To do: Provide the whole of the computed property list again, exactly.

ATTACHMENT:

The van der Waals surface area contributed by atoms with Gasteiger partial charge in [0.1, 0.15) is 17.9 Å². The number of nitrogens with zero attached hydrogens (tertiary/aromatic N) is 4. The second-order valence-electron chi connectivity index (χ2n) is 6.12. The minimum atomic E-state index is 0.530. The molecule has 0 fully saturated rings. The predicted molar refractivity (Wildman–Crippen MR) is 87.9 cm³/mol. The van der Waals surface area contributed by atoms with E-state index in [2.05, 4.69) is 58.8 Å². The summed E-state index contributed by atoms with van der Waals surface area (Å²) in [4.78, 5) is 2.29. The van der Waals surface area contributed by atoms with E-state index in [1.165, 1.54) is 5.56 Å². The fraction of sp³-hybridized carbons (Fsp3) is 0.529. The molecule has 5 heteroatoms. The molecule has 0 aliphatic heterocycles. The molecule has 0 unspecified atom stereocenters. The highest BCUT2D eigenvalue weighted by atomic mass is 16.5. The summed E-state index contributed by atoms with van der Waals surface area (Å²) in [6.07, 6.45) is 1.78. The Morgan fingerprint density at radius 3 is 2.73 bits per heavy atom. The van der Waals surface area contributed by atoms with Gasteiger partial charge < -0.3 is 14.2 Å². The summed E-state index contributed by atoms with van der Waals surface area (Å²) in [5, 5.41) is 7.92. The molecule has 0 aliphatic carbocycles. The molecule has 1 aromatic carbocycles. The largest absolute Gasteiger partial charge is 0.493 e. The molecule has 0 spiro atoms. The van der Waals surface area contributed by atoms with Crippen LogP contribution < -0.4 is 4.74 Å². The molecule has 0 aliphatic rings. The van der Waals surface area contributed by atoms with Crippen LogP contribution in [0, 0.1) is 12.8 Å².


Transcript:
The van der Waals surface area contributed by atoms with Gasteiger partial charge in [0.1, 0.15) is 17.9 Å². The number of nitrogens with zero attached hydrogens (tertiary/aromatic N) is 4. The second-order valence-electron chi connectivity index (χ2n) is 6.12. The minimum atomic E-state index is 0.530. The molecule has 0 fully saturated rings. The predicted molar refractivity (Wildman–Crippen MR) is 87.9 cm³/mol. The van der Waals surface area contributed by atoms with E-state index in [2.05, 4.69) is 58.8 Å². The summed E-state index contributed by atoms with van der Waals surface area (Å²) in [4.78, 5) is 2.29. The van der Waals surface area contributed by atoms with E-state index in [1.165, 1.54) is 5.56 Å². The fraction of sp³-hybridized carbons (Fsp3) is 0.529. The molecule has 5 heteroatoms. The molecule has 0 aliphatic heterocycles. The molecule has 0 unspecified atom stereocenters. The highest BCUT2D eigenvalue weighted by atomic mass is 16.5. The summed E-state index contributed by atoms with van der Waals surface area (Å²) in [6.07, 6.45) is 1.78. The Morgan fingerprint density at radius 3 is 2.73 bits per heavy atom. The van der Waals surface area contributed by atoms with Gasteiger partial charge < -0.3 is 14.2 Å². The summed E-state index contributed by atoms with van der Waals surface area (Å²) in [5, 5.41) is 7.92. The molecule has 0 aliphatic carbocycles. The molecule has 1 aromatic carbocycles. The largest absolute Gasteiger partial charge is 0.493 e. The molecule has 0 spiro atoms. The van der Waals surface area contributed by atoms with Crippen LogP contribution < -0.4 is 4.74 Å². The molecule has 0 aliphatic rings. The van der Waals surface area contributed by atoms with Crippen LogP contribution in [0, 0.1) is 12.8 Å².